David Amiss: Yeah, I, I think you, you pretty much hit it, uh, at least for the, the asset approach and, and, uh, but there are all two other approaches that we use the income in the market. So the asset approach is the fair market value, the assets less liabilities. This typically results in a, in a floor value, if you will, because the intangible, intangible assets are not reflected, uh, on the balance sheet. Uh, the income approach is, is one that we use, uh, a lot. And, uh, and it is relatively simple to understand using a mathematical formula. So, uh, the value of a company through the income approach is, is, uh, value equals benefits over return. And so what benefits can accompany is a company capable of producing into the future, uh, because we’re not buying past results, we’re buying future, uh, potential. And so what benefits i.e. Cash flows or, or net income is a company capable of producing into the future and with any benefit stream is gonna come some level of risk.
And so what, what rate of return does an investor require to make, uh, to make that investment? And so value equals the benefits, uh, over or divided by a rate of return. And then the third approach is a, is a market approach. And so within the market approach, we review companies in, in a, in a similar industry that have sold, and specifically the relationship between the sales price and the financial data for that company. So revenue. And so we will, we’ll look at the sales price and divide it by, uh, the revenue, uh, to come up with a multiple and then apply to the subject company, uh, that we’re using.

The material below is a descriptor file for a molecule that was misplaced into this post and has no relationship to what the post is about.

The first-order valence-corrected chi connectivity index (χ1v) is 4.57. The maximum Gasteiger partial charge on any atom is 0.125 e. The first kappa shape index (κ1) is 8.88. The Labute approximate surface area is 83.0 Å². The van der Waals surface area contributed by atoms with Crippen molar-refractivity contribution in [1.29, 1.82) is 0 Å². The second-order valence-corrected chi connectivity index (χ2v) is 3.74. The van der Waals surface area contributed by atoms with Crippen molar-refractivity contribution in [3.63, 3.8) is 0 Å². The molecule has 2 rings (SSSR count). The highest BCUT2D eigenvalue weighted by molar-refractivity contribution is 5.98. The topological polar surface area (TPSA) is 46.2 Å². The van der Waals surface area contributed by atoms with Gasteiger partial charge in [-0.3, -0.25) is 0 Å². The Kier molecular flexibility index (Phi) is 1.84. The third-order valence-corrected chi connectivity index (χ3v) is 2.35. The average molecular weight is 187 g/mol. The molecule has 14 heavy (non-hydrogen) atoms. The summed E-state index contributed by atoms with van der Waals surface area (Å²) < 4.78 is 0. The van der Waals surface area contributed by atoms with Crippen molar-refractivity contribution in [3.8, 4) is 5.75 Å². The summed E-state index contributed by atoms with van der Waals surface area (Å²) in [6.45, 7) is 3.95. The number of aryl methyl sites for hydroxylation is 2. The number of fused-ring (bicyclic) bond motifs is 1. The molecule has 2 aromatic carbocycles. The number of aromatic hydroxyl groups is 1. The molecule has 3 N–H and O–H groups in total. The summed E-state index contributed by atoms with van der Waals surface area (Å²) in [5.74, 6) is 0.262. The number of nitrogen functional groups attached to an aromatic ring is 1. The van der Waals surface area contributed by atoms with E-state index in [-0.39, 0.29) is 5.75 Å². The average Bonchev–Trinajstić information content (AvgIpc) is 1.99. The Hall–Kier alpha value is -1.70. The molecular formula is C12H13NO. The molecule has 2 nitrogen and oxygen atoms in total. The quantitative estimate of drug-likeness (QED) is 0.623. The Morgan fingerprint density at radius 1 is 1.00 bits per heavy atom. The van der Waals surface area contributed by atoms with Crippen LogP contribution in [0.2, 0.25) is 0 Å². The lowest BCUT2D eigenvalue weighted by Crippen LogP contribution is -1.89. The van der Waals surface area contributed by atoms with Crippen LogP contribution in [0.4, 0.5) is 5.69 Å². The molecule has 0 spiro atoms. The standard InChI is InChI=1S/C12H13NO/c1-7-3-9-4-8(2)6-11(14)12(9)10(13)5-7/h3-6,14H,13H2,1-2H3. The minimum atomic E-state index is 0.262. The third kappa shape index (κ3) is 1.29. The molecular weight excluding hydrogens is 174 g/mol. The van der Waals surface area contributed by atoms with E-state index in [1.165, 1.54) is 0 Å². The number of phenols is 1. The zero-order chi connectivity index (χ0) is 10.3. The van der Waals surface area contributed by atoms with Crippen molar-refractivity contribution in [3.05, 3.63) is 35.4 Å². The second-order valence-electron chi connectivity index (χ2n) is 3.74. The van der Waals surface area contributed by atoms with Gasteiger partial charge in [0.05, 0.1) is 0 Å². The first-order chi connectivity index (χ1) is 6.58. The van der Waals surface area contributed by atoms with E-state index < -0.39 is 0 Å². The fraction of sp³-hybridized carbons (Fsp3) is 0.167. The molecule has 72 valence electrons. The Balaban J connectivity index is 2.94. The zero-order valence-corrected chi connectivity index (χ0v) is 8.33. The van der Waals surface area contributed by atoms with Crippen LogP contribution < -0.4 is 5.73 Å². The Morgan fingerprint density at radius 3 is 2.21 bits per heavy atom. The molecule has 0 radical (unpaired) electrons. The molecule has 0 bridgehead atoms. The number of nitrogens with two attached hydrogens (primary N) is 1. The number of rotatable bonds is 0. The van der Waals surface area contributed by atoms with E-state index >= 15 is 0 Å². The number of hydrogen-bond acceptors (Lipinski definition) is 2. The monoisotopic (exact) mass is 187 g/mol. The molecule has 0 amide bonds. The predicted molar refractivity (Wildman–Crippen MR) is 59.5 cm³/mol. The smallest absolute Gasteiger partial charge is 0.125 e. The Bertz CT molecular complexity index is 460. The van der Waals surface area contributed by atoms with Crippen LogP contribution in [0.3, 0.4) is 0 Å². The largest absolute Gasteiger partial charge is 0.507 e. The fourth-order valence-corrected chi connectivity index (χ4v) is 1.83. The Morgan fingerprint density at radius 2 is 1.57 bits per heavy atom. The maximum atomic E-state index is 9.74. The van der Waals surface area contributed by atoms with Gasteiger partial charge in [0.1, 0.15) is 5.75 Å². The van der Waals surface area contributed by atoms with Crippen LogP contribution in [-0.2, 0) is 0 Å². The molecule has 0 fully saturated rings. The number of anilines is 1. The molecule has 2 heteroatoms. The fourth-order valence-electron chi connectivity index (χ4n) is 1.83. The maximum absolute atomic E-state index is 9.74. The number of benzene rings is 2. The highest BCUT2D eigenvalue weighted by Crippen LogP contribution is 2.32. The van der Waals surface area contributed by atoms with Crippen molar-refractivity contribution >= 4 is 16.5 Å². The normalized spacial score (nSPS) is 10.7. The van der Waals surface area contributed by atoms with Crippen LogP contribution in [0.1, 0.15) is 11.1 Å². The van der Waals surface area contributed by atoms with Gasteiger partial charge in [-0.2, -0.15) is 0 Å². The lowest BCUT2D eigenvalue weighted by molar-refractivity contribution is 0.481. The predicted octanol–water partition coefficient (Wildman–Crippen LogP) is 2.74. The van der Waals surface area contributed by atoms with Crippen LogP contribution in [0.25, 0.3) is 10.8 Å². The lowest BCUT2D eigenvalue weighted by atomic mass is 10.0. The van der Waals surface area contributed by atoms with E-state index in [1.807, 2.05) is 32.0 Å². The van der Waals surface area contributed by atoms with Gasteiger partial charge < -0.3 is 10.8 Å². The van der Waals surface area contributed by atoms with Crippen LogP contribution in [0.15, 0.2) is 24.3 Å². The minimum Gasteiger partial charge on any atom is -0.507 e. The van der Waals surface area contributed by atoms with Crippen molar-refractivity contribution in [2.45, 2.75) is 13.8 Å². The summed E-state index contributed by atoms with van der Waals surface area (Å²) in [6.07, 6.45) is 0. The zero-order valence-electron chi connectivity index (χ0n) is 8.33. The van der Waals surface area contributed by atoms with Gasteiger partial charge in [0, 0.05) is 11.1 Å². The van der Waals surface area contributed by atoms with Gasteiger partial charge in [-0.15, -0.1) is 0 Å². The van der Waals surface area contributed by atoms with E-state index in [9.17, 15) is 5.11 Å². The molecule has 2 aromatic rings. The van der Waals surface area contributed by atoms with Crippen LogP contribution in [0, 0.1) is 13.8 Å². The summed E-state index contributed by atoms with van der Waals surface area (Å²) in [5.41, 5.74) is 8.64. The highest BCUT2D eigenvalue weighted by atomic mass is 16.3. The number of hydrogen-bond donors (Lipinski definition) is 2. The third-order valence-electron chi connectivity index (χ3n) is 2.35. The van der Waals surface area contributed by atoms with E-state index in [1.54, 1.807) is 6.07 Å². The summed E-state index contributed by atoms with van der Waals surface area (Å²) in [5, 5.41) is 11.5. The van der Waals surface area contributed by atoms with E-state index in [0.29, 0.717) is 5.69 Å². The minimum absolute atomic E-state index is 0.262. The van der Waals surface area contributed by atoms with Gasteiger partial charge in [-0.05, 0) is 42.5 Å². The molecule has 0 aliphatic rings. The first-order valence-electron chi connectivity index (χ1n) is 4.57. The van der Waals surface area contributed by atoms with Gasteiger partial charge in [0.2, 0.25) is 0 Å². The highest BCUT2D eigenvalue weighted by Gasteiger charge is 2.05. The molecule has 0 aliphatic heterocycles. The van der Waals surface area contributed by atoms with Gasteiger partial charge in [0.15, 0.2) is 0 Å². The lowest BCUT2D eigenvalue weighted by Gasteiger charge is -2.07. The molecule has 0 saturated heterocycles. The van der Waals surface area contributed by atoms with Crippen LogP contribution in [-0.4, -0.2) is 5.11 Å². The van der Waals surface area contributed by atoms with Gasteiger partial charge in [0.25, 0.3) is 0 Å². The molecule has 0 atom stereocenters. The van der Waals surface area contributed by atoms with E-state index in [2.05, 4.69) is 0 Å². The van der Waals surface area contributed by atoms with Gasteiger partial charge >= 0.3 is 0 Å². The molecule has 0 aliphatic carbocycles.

Jaime Davis: In your experience, when you are valuing a business for a divorce case, which approach would you say is the most common?
David Amiss: The most common, uh, is, is the income approach. You know, the asset approach is typically only used if it’s a, a holding company. Uh, so family limited partnerships, the whole land or, or, or, or, or stocks and bonds. But for an operating company that’s not asset intensive like a trucking company, the income approach, uh, uh, is, is typically the best approach. The market approach is sometimes used as a sanity check. Um, the, the evaluator or the appraiser may end up waiting their, their final conclusion of value on both income and market. But, uh, the market at the very least can provide a sanity check that companies, similar companies, uh, are selling for, for similar values that would we determine through the income approach.
Jaime Davis: When you are valuing a company, do you ever discount the value for any reason?